Sin Vergüenza

Malvasio sat up and rolled the stiffness from his neck while, beside him, the girl fidgeted beneath the sheets and drew away, sensing he’d wakened. An unconscious impulse, her withdrawal, and unearned since he’d never touched her, not that way. He had his standards, after all. Some of these kids showed up already boiling with disease.

Her name was Anabella. She looked about twelve, scrawny and dark with a broad face and stubby little nose. She had long straight hair that he foresaw getting cut short, molded into the pin-curled helmet the trashier Salvadoran streetwalkers were famous for.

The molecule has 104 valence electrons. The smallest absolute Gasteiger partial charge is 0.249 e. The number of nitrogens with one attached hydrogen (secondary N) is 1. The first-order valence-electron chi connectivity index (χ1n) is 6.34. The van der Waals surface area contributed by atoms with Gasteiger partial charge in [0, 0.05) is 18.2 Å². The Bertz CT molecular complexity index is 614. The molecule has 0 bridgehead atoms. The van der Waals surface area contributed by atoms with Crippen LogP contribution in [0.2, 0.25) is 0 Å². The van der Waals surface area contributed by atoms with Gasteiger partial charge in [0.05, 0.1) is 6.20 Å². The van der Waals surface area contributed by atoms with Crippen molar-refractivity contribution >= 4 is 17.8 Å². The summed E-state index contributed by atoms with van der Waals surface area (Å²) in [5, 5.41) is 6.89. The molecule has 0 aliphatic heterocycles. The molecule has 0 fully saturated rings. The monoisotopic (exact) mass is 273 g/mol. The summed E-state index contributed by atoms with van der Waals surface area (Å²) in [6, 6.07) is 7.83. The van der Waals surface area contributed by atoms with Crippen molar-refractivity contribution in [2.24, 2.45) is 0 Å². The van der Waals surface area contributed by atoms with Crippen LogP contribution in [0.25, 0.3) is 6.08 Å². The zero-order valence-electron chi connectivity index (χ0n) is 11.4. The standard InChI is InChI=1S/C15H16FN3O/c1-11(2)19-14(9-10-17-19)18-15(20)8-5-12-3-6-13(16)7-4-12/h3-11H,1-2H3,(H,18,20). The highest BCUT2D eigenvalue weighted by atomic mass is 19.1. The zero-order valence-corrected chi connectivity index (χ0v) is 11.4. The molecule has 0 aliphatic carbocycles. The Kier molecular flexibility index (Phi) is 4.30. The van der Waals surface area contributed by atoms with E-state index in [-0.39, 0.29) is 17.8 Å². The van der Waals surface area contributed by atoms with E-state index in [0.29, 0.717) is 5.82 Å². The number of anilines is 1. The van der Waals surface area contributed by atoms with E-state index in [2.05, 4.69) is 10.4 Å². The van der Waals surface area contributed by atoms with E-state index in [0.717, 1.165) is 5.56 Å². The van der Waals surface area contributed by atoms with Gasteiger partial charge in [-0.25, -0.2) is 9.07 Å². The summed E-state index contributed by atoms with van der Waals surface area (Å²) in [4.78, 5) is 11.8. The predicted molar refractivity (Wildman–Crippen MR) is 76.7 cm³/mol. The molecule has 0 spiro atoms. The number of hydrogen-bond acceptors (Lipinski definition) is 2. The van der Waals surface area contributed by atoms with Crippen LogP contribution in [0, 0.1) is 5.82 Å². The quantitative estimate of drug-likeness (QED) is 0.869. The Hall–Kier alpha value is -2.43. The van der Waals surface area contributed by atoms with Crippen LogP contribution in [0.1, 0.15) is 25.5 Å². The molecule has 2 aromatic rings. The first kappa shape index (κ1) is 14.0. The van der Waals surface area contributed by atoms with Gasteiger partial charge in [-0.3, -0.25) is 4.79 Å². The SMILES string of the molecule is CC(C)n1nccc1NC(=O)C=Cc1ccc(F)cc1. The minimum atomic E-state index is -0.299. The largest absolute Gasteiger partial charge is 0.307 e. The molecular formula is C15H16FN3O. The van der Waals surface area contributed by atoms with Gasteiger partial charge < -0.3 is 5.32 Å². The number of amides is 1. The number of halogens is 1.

She was a reward, a bone tossed to him by the judge and the colonel, and only a fool would deny them their displays of macho largesse. She’d arrived last week from Honduras, one of thirty or so orphans and street kids on the finca at the moment, most of them due to move on today. Many had arrived with first-degree malnutrition, endemic in the region—they didn’t scream out at you with fly-coated eyes and bloated bellies like the haunting kids of Africa, they just withered away from diarrhea or slowly starved to death. Here on the finca, though, they’d been fed and treated for intestinal parasites until they were fit enough for work—proof, Malvasio supposed, that mercy took many forms.

People on couch
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